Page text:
Shortly after the article appeared, Carey was contacted by Denis Beam, who had been referred by his sister-in-law, Ann McMahon, then a secretary at T & M. Beam had told McMahon that he was looking for an attorney to help him with either "a lemon law or class action suit of some type" against Chrysler. Beam owned a 1991 Dodge Caravan minivan, and claimed that he had been experiencing problems with the vehicle's ABS, including several failures, which his dealer had been unable to remedy. According to Carey, Beam told him "that, if possible, he would like to have the brakes fixed and receive some type of monetary compensation for his inconvenience, loss of use of the vehicle, and if the vehicle was worth less money than it was because of the defect." Carey told Beam that he had read the Post-Dispatch article and that the ABS case "could be ideally suited as a class action suit." He inquired whether Beam would be willing to serve as a plaintiff and a class representative in such a suit. According to Carey, Beam authorized Carey & Danis to file a lawsuit on his behalf against Chrysler. At that time, Carey anticipated that Carey & Danis and Danis, Cooper would prosecute the case.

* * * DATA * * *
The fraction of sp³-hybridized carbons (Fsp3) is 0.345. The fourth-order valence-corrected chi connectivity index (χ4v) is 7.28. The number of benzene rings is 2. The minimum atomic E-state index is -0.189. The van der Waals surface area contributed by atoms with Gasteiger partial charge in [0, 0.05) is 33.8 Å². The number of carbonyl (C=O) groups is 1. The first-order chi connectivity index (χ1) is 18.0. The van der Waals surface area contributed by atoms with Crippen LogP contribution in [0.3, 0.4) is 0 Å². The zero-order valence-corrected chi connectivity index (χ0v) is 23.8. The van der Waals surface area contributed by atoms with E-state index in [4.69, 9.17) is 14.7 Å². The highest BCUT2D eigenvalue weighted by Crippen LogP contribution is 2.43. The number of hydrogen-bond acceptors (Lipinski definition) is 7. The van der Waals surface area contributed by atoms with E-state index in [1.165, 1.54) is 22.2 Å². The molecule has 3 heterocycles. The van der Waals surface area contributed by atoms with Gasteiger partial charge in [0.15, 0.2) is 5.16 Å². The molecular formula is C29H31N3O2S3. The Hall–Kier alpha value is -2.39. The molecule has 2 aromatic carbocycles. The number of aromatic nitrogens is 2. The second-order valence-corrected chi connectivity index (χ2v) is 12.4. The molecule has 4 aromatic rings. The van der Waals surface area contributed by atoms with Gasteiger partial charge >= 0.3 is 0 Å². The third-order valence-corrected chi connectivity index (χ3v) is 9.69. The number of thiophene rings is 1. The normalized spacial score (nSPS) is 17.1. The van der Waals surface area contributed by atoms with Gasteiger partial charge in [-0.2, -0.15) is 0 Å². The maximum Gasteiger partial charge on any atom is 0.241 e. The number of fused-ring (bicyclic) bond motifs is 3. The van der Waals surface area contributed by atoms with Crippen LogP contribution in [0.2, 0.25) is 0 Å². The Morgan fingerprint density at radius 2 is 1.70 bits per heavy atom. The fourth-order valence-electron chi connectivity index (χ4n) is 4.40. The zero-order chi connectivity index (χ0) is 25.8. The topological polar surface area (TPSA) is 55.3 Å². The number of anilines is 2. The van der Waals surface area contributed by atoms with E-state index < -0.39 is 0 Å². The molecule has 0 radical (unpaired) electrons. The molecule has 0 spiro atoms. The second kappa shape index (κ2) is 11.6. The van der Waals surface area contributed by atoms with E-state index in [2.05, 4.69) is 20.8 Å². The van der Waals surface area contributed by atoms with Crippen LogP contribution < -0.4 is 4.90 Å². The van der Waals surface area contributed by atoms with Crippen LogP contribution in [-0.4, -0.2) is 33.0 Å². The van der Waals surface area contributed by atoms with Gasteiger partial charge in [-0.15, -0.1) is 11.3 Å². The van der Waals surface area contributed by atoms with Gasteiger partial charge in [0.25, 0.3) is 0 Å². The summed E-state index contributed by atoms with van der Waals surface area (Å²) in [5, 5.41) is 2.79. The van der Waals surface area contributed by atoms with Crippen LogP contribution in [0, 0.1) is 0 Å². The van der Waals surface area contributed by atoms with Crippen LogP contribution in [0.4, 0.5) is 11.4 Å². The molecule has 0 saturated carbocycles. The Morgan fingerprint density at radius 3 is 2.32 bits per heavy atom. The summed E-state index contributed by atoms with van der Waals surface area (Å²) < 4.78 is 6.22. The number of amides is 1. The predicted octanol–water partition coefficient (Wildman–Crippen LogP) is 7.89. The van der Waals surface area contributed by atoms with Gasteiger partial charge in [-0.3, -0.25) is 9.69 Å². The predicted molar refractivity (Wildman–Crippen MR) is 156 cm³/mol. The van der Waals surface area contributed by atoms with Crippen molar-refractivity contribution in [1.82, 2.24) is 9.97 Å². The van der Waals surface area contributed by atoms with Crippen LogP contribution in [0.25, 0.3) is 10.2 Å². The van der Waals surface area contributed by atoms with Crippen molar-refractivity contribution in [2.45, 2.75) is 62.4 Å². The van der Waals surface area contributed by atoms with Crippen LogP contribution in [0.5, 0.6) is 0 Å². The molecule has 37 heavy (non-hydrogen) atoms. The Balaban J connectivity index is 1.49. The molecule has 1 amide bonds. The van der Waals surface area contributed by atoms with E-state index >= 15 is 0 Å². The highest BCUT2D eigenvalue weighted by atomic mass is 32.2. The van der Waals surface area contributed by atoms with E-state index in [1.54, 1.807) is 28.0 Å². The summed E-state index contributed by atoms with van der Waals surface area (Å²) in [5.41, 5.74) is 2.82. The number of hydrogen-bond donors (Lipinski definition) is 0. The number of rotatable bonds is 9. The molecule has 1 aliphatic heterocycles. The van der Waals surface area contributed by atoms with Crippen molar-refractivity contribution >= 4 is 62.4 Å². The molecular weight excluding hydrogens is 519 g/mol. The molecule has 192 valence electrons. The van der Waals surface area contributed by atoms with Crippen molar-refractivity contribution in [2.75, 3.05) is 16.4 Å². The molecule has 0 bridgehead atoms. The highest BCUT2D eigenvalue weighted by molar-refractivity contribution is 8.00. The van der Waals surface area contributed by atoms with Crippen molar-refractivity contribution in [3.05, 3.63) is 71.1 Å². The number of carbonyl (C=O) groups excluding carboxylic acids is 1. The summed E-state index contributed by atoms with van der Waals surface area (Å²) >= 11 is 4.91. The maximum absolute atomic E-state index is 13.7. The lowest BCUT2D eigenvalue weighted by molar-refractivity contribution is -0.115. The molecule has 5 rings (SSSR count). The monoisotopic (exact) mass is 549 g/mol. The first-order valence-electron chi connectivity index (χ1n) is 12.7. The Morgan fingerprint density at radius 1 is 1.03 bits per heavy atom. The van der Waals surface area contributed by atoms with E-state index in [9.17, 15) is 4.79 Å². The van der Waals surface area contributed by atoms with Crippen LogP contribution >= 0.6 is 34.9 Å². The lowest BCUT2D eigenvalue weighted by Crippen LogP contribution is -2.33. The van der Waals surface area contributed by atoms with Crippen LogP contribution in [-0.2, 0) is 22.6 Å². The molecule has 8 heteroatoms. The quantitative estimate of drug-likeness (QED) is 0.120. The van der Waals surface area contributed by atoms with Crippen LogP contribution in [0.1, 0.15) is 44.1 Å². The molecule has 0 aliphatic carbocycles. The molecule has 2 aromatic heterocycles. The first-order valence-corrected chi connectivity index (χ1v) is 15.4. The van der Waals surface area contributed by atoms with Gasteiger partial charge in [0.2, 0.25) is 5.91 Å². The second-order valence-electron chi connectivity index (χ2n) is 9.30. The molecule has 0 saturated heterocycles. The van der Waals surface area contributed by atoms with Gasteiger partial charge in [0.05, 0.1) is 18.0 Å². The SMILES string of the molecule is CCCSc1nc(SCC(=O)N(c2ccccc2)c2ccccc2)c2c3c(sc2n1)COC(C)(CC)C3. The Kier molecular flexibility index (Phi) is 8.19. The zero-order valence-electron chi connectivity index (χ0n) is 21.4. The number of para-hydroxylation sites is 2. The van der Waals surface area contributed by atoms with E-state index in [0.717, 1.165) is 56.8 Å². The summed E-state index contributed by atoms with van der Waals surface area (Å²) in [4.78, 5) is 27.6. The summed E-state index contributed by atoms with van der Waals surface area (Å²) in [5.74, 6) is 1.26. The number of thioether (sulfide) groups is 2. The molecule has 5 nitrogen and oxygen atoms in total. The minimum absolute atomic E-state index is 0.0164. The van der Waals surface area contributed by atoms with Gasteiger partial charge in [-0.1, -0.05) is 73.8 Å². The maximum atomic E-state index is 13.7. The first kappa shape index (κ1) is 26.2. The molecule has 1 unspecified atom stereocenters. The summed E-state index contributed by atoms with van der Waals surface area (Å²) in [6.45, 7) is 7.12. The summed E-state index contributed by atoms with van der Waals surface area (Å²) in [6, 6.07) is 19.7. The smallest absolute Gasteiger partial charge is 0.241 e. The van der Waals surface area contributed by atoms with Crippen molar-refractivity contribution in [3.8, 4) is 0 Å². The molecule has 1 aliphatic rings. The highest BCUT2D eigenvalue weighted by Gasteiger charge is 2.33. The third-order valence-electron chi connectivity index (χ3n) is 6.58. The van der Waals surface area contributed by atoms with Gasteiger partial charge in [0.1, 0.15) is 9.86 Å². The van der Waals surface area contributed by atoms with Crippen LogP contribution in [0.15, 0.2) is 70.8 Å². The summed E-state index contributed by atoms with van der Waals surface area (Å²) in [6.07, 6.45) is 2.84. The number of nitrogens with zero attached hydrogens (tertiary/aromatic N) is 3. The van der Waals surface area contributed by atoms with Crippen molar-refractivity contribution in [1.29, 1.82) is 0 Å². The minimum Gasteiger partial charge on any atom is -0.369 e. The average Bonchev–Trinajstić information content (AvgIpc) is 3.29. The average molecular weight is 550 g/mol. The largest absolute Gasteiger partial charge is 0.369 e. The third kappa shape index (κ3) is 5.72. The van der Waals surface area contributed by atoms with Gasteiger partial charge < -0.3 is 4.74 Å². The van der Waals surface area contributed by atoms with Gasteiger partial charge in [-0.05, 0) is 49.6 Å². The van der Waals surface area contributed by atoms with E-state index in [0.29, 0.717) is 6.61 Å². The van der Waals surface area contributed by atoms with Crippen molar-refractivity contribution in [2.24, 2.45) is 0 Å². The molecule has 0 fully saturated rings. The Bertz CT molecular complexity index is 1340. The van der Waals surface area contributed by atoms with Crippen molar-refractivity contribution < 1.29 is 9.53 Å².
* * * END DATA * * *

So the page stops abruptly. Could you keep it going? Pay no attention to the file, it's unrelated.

Following his conversation with Beam, Carey did some research into whether Carey & Danis's representation of Beam would create a conflict of interest, given the work that Carey had done on Chrysler's behalf while a T & M associate. He concluded that it would not. However, for numerous reasons, he and Danis began to have second thoughts about whether their firm should get involved in the case: they were receiving referrals from T & M, had friends there, did not want to embarrass their old firm, and already had a heavy caseload. Also, they were concerned that Chrysler might file a motion to disqualify and that such a motion would affect their ability to represent the class.